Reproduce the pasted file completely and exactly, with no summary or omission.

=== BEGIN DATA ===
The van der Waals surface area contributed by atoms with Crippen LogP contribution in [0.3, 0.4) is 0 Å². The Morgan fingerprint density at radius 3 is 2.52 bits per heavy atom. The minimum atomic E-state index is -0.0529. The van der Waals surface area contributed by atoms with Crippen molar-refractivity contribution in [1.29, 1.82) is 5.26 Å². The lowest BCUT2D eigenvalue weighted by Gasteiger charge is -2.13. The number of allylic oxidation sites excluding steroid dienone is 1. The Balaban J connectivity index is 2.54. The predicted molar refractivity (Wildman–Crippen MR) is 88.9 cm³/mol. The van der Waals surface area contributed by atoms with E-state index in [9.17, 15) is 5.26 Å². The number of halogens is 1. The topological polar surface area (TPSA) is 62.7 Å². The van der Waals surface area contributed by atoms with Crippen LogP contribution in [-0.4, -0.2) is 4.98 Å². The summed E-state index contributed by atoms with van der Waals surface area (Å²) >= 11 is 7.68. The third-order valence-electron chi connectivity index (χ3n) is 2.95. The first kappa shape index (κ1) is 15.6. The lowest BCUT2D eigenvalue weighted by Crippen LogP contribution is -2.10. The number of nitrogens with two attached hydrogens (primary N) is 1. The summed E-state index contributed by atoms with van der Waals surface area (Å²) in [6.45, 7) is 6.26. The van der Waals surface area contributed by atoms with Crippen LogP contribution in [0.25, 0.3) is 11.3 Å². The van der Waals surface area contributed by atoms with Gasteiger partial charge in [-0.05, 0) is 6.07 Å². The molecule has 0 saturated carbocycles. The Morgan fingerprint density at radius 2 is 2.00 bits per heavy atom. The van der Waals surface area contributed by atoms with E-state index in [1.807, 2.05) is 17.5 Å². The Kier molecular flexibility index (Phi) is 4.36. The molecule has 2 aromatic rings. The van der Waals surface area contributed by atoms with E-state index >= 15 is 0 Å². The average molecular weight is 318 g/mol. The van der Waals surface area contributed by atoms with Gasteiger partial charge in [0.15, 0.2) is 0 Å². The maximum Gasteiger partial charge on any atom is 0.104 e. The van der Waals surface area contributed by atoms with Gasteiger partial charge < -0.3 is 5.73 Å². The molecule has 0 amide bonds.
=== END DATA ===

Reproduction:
The van der Waals surface area contributed by atoms with Crippen LogP contribution in [0.3, 0.4) is 0 Å². The Morgan fingerprint density at radius 3 is 2.52 bits per heavy atom. The minimum atomic E-state index is -0.0529. The van der Waals surface area contributed by atoms with Crippen molar-refractivity contribution in [1.29, 1.82) is 5.26 Å². The lowest BCUT2D eigenvalue weighted by Gasteiger charge is -2.13. The number of allylic oxidation sites excluding steroid dienone is 1. The Balaban J connectivity index is 2.54. The predicted molar refractivity (Wildman–Crippen MR) is 88.9 cm³/mol. The van der Waals surface area contributed by atoms with E-state index in [9.17, 15) is 5.26 Å². The number of halogens is 1. The topological polar surface area (TPSA) is 62.7 Å². The van der Waals surface area contributed by atoms with Crippen LogP contribution in [-0.4, -0.2) is 4.98 Å². The summed E-state index contributed by atoms with van der Waals surface area (Å²) >= 11 is 7.68. The third-order valence-electron chi connectivity index (χ3n) is 2.95. The first kappa shape index (κ1) is 15.6. The lowest BCUT2D eigenvalue weighted by Crippen LogP contribution is -2.10. The number of nitrogens with two attached hydrogens (primary N) is 1. The summed E-state index contributed by atoms with van der Waals surface area (Å²) in [6.45, 7) is 6.26. The van der Waals surface area contributed by atoms with Crippen LogP contribution in [0.25, 0.3) is 11.3 Å². The van der Waals surface area contributed by atoms with Gasteiger partial charge in [-0.05, 0) is 6.07 Å². The molecule has 0 saturated carbocycles. The Morgan fingerprint density at radius 2 is 2.00 bits per heavy atom. The van der Waals surface area contributed by atoms with E-state index in [1.807, 2.05) is 17.5 Å². The Kier molecular flexibility index (Phi) is 4.36. The molecule has 2 aromatic rings. The van der Waals surface area contributed by atoms with E-state index >= 15 is 0 Å². The average molecular weight is 318 g/mol. The van der Waals surface area contributed by atoms with Gasteiger partial charge in [0.15, 0.2) is 0 Å². The maximum Gasteiger partial charge on any atom is 0.104 e. The van der Waals surface area contributed by atoms with Gasteiger partial charge < -0.3 is 5.73 Å². The molecule has 0 amide bonds.